Sweatt v. Painter Case Brief

Facts of the case

In 1946, Heman Marion Sweatt, a black man, applied for admission to the University of Texas Law School. State law restricted access to the university to whites, and Sweatt’s application was automatically rejected because of his race. When Sweatt asked the state courts to order his admission, the university attempted to provide separate but equal facilities for black law students.

CONCLUSION

The United States Supreme Court reversed and held that the equal protection clause required that petitioner be admitted to the University of Texas Law School. Whether the University of Texas was compared with the original or new law school for African Americans, the Court could not find substantial equality in the educational opportunities offered to white and black law students by the state. Petitioner applicant had a constitutional right to a legal education equivalent to that offered to students of other races and it was not available in a separate law school. A newly established state law school for African American students did not provide the equivalent educational opportunities offered to white students at a state university, and respondent school officials denied petitioner his rights under the Equal Protection Clause of the Fourteenth Amendment.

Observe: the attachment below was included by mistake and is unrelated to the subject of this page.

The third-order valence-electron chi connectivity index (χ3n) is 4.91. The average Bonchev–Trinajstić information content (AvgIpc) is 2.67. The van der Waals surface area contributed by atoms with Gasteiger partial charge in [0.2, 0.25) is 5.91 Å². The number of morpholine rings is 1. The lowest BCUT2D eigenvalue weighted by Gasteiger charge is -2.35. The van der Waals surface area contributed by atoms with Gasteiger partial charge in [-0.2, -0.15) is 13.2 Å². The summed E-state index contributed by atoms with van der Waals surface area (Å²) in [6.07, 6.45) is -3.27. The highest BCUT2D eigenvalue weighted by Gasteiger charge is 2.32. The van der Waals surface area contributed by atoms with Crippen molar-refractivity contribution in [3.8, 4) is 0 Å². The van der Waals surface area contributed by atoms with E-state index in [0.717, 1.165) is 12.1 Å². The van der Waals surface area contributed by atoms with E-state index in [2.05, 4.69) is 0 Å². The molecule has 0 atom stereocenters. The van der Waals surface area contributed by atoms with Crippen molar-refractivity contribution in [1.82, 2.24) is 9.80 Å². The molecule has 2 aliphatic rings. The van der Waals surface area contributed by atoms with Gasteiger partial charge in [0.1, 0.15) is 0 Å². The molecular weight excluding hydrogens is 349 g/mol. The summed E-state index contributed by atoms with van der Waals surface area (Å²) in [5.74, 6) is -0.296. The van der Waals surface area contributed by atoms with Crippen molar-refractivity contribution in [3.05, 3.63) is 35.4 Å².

• Advocates: W. J. Durham for the petitioner Thurgood Marshall for the petitioner Price Daniel for the respondents Joe R. Greenhill for the respondents
  • Petitioner: Heman Marion Sweatt
  • Respondent: Theophilis Shickel Painter
  • DECIDED BY:Vinson Court
  • Location: University of Texas Law School
Citation: 339 US 629 (1950)
Argued: Apr 4, 1950
Decided: Jun 5, 1950
Sweatt v. Painter Case Brief